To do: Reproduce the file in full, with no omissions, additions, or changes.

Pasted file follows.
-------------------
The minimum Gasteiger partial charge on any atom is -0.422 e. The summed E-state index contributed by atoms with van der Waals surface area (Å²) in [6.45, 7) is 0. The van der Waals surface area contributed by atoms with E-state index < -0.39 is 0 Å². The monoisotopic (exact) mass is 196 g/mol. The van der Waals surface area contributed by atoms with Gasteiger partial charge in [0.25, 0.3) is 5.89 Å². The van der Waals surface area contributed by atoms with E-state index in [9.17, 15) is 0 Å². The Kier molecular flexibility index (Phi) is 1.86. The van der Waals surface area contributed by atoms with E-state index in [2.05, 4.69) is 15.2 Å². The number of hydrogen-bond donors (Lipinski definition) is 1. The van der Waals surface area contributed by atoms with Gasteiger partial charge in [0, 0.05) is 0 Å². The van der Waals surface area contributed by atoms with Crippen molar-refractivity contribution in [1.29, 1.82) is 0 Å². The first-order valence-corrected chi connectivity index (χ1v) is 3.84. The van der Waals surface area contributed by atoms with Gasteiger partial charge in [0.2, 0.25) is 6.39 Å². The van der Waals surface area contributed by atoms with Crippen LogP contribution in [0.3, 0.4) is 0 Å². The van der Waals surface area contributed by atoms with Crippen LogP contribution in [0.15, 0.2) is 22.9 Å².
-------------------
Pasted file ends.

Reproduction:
The minimum Gasteiger partial charge on any atom is -0.422 e. The summed E-state index contributed by atoms with van der Waals surface area (Å²) in [6.45, 7) is 0. The van der Waals surface area contributed by atoms with E-state index < -0.39 is 0 Å². The monoisotopic (exact) mass is 196 g/mol. The van der Waals surface area contributed by atoms with Gasteiger partial charge in [0.25, 0.3) is 5.89 Å². The van der Waals surface area contributed by atoms with E-state index in [9.17, 15) is 0 Å². The Kier molecular flexibility index (Phi) is 1.86. The van der Waals surface area contributed by atoms with E-state index in [2.05, 4.69) is 15.2 Å². The number of hydrogen-bond donors (Lipinski definition) is 1. The van der Waals surface area contributed by atoms with Gasteiger partial charge in [0, 0.05) is 0 Å². The van der Waals surface area contributed by atoms with Crippen molar-refractivity contribution in [1.29, 1.82) is 0 Å². The first-order valence-corrected chi connectivity index (χ1v) is 3.84. The van der Waals surface area contributed by atoms with Gasteiger partial charge in [0.2, 0.25) is 6.39 Å². The van der Waals surface area contributed by atoms with Crippen LogP contribution in [0.3, 0.4) is 0 Å². The van der Waals surface area contributed by atoms with Crippen LogP contribution in [0.15, 0.2) is 22.9 Å².